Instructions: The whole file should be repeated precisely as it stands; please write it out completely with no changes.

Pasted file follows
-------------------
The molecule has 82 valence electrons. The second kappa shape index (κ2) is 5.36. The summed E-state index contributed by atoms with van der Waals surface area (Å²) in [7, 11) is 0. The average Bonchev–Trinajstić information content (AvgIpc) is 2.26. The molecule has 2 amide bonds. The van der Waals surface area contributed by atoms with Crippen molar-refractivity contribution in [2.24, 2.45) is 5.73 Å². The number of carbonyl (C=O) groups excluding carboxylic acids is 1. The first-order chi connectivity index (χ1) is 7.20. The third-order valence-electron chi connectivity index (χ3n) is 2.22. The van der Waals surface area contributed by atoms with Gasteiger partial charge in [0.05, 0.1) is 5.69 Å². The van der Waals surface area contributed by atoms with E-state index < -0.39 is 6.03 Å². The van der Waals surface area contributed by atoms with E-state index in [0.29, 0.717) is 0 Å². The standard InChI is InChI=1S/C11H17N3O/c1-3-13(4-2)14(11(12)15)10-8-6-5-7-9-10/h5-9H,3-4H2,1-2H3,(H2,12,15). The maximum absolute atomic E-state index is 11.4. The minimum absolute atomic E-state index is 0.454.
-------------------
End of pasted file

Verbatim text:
The molecule has 82 valence electrons. The second kappa shape index (κ2) is 5.36. The summed E-state index contributed by atoms with van der Waals surface area (Å²) in [7, 11) is 0. The average Bonchev–Trinajstić information content (AvgIpc) is 2.26. The molecule has 2 amide bonds. The van der Waals surface area contributed by atoms with Crippen molar-refractivity contribution in [2.24, 2.45) is 5.73 Å². The number of carbonyl (C=O) groups excluding carboxylic acids is 1. The first-order chi connectivity index (χ1) is 7.20. The third-order valence-electron chi connectivity index (χ3n) is 2.22. The van der Waals surface area contributed by atoms with Gasteiger partial charge in [0.05, 0.1) is 5.69 Å². The van der Waals surface area contributed by atoms with E-state index < -0.39 is 6.03 Å². The van der Waals surface area contributed by atoms with E-state index in [0.29, 0.717) is 0 Å². The standard InChI is InChI=1S/C11H17N3O/c1-3-13(4-2)14(11(12)15)10-8-6-5-7-9-10/h5-9H,3-4H2,1-2H3,(H2,12,15). The maximum absolute atomic E-state index is 11.4. The minimum absolute atomic E-state index is 0.454.